Overview and Facts about Long QT Syndrome
Long QT syndrome, also know as LQTS, is a heart condition where your heartbeat may suddenly become erratic, or faster than usual. This abnormal type of beating is known as arrhythmia and is caused by a problem with your heart’s electrical activity.
Doctors call this disorder long QT syndrome because of the specific pattern they see when using an EKG to track heart activity. Q and T are names for the data that mark the electrical activity in the heart’s lower chambers, and in a person with LQTS, the QT interval is longer than in someone with a healthy heart.
Causes and Risk Factors of Long QT Syndrome
LQTS can be inherited (congenital-at birth), or an individual can develop it later in life. Overall, scientists have identified seven types of long QT syndrome that can be inherited.
Most cases of acquired LQTS are caused by taking certain medications. While scientists have identified over 50 medications that cause LQTS, here are some of the more common ones:
- Antiarrhythmic medication
- High cholesterol medication
- Diabetes medication
The biggest risk factor for LQTS is having a first-degree relative with heart conditions like this. Additionally, having low levels of potassium, calcium, or magnesium in your blood puts you more at risk.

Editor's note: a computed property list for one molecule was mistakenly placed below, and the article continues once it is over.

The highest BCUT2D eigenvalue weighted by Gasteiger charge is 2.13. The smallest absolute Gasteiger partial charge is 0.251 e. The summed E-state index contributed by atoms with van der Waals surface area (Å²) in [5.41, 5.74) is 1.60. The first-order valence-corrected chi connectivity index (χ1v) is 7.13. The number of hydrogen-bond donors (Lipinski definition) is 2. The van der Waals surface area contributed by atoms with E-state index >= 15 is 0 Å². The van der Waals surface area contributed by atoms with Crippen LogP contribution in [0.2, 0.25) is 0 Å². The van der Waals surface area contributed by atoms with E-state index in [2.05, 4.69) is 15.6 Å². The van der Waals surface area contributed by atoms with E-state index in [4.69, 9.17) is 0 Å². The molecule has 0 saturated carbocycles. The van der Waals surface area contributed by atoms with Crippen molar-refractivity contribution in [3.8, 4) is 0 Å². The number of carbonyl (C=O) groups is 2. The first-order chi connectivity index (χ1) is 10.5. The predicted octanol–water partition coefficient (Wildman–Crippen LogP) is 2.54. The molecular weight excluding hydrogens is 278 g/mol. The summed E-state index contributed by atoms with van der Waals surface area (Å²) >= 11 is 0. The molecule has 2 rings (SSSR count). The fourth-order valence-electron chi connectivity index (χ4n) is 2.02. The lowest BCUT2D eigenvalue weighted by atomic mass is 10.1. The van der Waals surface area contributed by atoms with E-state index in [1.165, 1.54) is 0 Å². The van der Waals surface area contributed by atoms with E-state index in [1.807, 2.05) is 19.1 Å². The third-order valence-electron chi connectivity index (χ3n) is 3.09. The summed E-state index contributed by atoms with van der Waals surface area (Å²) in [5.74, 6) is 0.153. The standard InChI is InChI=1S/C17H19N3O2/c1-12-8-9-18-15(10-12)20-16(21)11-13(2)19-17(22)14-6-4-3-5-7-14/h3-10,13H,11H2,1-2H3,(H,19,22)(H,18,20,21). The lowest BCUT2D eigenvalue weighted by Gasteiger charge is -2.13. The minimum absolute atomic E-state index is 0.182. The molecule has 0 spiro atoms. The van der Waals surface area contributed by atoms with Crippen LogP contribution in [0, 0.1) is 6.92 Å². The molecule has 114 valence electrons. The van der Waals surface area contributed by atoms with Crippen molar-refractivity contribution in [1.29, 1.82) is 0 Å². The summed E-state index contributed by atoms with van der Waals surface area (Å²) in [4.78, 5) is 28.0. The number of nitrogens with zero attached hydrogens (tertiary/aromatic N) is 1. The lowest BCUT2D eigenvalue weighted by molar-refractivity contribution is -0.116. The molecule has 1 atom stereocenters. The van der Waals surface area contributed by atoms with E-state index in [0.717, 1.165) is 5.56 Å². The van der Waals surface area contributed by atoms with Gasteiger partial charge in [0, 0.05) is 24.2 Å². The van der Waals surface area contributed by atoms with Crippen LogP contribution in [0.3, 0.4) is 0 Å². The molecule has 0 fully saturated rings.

Signs and Symptoms of Long QT Syndrome
In LQTS, you might be able to notice your heart beating differently at certain times, though many people have no idea they have a problem until they have further testing. Other symptoms include:
- Unexplained fainting, especially when exercising, excited, or scared
- Unexplained near drowning, as you may lose consciousness in the water unexpectedly
- Noisy gasping, or snoring while sleeping
- Sudden cardiac arrest or death
If you have inherited LQTS, your symptoms can start in the first few weeks after birth. However, most people with this disease have their first symptoms before the age of 40.
Tests and Diagnosis of Long QT Syndrome
Like many heart conditions, long QT syndrome is diagnosed with several tests, including:
- EKG to measure the electrical activity of your heart
- Exercise stress test to see how your heart reacts under strain
- Holter monitor to record your heart’s activity over the span of a day
Your family medical history, as well as genetic testing, can also play a big role in diagnosis.
Treatment and Care for Long QT Syndrome
Unfortunately, there is no cure for LQTS. However, your doctor can help you reduce your abnormal heart rhythms to reduce your chances of premature death. Preventative measures to take include:
- Avoiding strenuous exercise and sports, as these can put too much pressure on the heart
- Avoid certain medicines that contribute to LQTS
Medications that your doctor may prescribe to help manage LQTS include:
- Beta blockers to slow your heart rate
- Fish oil to increase heart health
- Mexiletine to shorten the QT interval
- Spironolactone or potassium to improve your heart’s ability to recharge